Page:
From the beginning of his artistic career, Bhupen Khakhar expressed a commitment to presenting the world as he saw it and experienced it. Often celebrated for his bold and honest approach to his life as a gay man in India during the late twentieth century, he stated in the catalogue to his 1972 exhibition at Gallery Chemould, Bombay that he wanted to reach beauty by truth alone.
This event takes its name after the same exhibition and self-written catalogue, Truth Is Beauty and Beauty Is God. Bringing together three speakers who offer a unique insight into a specific period of the artist’s career, this panel discussion aims to introduce and situate the artist’s practice and life within his particular contexts.
Themes explored include Khakhar’s use of the biography, iconography, the visual language of the street, and more broadly his personal experiences in and of modern India. Speakers include Geeta Kapur, Sonal Khullar and Karin Zitzewitz, and is chaired by Chris Dercon.
In partnership with Paul Mellon Centre and Asia Art Archive.
This event is related to the exhibition Bhupen Khakhar
Deepak Ananth is an art historian based in Paris. He teaches at the Ecole Supérieure d’Arts et Médias in Caen, Normandy. He has written on a range of modern and contemporary European and Indian artists, mostly for museum publications. His curatorial projects include exhibitions of contemporary and nineteenth century French art, Surrealism, the drawings of Roland Barthes, the place of India in the western imagination and exhibitions of contemporary Indian art in Paris, Brussels, Rome, New York and Tokyo.
Chris Dercon is an art historian, a documentary filmmaker and cultural producer. He was Director, Tate Modern, until April 2016 and has led several major cultural institutions including; PS1 Museum in New York, Witte de With – Center for Contemporary Art and the Museum Boijmans Van Beuningen in Rotterdam, Haus der Kunst in Munich. From September 2016 he will return to Germany as intendant of Volkesbühne Berlin.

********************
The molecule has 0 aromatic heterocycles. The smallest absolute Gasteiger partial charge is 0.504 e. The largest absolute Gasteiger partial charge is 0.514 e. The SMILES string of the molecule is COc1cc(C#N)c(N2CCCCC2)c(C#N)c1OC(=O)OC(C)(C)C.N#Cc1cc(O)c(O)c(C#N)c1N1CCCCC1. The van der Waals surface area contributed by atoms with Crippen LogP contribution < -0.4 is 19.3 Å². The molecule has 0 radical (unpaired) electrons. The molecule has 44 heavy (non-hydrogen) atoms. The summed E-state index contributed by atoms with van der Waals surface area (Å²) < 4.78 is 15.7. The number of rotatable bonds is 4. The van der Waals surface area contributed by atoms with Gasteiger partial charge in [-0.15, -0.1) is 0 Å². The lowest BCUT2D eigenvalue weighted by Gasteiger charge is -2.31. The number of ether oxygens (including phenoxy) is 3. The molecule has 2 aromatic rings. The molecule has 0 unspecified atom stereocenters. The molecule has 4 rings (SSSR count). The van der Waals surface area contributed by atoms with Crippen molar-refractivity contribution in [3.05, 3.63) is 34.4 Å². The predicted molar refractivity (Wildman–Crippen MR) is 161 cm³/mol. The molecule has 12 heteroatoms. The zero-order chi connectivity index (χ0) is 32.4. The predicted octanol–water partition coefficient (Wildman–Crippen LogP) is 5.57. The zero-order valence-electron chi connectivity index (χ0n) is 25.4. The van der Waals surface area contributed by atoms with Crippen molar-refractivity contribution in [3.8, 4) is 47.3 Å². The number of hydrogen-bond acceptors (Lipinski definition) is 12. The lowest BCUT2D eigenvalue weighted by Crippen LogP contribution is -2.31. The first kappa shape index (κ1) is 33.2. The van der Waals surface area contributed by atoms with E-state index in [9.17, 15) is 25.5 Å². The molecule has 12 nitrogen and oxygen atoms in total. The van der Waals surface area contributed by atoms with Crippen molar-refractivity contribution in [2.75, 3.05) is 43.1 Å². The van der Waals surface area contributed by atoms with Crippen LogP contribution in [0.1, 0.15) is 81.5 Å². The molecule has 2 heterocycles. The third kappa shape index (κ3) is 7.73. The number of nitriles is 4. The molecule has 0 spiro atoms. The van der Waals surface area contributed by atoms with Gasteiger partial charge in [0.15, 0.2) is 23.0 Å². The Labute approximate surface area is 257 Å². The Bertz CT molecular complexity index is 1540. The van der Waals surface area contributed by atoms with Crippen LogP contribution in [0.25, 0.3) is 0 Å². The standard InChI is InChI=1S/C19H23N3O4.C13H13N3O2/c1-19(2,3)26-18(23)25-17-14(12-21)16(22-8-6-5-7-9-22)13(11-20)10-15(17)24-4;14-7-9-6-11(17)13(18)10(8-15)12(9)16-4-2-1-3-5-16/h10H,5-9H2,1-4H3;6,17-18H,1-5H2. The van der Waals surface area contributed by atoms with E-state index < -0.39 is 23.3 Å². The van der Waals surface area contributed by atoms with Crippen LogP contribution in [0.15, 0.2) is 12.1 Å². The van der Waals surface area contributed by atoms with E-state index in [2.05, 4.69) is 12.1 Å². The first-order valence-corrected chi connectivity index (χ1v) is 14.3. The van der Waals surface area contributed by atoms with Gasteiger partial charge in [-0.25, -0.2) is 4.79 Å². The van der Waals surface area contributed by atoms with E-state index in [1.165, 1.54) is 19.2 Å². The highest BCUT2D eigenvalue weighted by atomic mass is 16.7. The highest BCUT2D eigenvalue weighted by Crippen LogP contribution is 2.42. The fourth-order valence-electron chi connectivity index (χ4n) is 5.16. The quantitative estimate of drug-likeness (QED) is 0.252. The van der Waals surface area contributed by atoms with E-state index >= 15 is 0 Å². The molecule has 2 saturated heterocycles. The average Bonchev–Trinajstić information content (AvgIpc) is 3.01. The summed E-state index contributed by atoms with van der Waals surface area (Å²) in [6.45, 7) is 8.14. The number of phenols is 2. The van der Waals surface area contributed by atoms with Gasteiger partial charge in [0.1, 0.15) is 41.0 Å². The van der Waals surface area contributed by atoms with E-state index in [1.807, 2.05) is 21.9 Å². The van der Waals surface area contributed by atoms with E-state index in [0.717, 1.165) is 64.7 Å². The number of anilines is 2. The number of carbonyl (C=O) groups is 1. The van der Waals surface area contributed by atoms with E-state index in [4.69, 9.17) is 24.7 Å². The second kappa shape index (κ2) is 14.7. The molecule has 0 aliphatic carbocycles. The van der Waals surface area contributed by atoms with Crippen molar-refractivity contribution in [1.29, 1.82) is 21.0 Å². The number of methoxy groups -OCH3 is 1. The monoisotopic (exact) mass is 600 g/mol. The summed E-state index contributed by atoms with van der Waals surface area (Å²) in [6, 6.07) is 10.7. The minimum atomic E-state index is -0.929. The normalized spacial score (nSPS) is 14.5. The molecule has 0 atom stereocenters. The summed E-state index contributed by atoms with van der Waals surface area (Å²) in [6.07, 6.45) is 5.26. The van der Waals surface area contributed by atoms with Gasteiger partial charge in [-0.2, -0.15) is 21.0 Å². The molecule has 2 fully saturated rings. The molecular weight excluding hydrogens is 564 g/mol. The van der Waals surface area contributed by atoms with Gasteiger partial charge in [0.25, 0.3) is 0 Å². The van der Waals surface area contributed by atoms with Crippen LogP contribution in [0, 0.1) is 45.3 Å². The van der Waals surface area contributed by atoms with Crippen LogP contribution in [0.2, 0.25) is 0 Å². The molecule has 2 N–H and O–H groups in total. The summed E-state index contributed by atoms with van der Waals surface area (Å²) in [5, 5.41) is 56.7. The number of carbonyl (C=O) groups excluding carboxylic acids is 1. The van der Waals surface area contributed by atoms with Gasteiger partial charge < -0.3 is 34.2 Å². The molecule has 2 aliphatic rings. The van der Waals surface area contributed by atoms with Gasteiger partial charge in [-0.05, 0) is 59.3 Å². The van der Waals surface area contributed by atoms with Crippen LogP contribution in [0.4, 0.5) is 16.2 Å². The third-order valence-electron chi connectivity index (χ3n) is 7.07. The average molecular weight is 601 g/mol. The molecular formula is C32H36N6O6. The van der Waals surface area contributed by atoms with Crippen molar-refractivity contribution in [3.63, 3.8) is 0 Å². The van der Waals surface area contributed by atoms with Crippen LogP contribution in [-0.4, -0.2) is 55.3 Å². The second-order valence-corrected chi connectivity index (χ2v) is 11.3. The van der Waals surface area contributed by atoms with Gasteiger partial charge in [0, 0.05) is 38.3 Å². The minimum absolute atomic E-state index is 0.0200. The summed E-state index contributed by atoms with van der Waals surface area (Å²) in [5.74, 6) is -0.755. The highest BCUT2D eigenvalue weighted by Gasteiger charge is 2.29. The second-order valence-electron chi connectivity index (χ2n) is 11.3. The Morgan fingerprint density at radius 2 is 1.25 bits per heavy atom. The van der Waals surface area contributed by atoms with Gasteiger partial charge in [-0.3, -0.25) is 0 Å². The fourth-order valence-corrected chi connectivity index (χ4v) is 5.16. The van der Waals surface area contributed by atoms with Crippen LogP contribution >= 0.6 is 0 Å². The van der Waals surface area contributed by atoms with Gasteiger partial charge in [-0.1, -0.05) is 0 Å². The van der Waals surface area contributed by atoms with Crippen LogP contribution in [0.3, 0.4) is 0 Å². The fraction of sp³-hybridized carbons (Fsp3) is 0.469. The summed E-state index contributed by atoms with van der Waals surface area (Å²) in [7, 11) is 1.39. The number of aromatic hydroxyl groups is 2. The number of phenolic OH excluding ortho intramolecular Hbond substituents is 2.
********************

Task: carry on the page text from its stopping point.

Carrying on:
Geeta Kapur is a Delhi-based critic and curator. Her essays are widely anthologized and her books include Contemporary Indian Artists (1978); When Was Modernism: essays on contemporary cultural practice in India (2000); forthcoming, Critic’s Compass: Navigating Practice. Her curatorial projects include: ‘Dispossession’, Johannesburg Biennale (1995); ‘Bombay/Mumbai’, Century City, Tate Modern (co-curation, 2001); ‘subTerrain’, House of World Cultures, Berlin (2003); ‘Aesthetic Bind’, Chemould, Mumbai (2013-14). She has been a jury member of the Venice, Dakar and Sharjah Biennales. In 2009 Geeta Kapur was awarded the Padma Shri for her contribution to Art by the Government of India.
Sonal Khullar is Associate Professor of Art History at the University of Washington, Seattle. She is the author of Worldly Affiliations: Artistic Practice, National Identity, and Modernism in India, 1930-1990 (University of California Press, 2015). Her current research focuses on conflict, collaboration, and globalization in contemporary art from South Asia.
Karin Zitzewitz teaches art history at Michigan State University. Her book, The Art of Secularism: The Cultural Politics of Modernist Art in Contemporary India (Hurst & Co. Publishing, 2014), was a New Republic book of the year and won the Edward C. Dimock Prize from the American Institute for Indian Studies.
This event has been provided by Tate Gallery on behalf of Tate Enterprises LTD
Tate Talks is supported by The J Isaacs Charitable Trust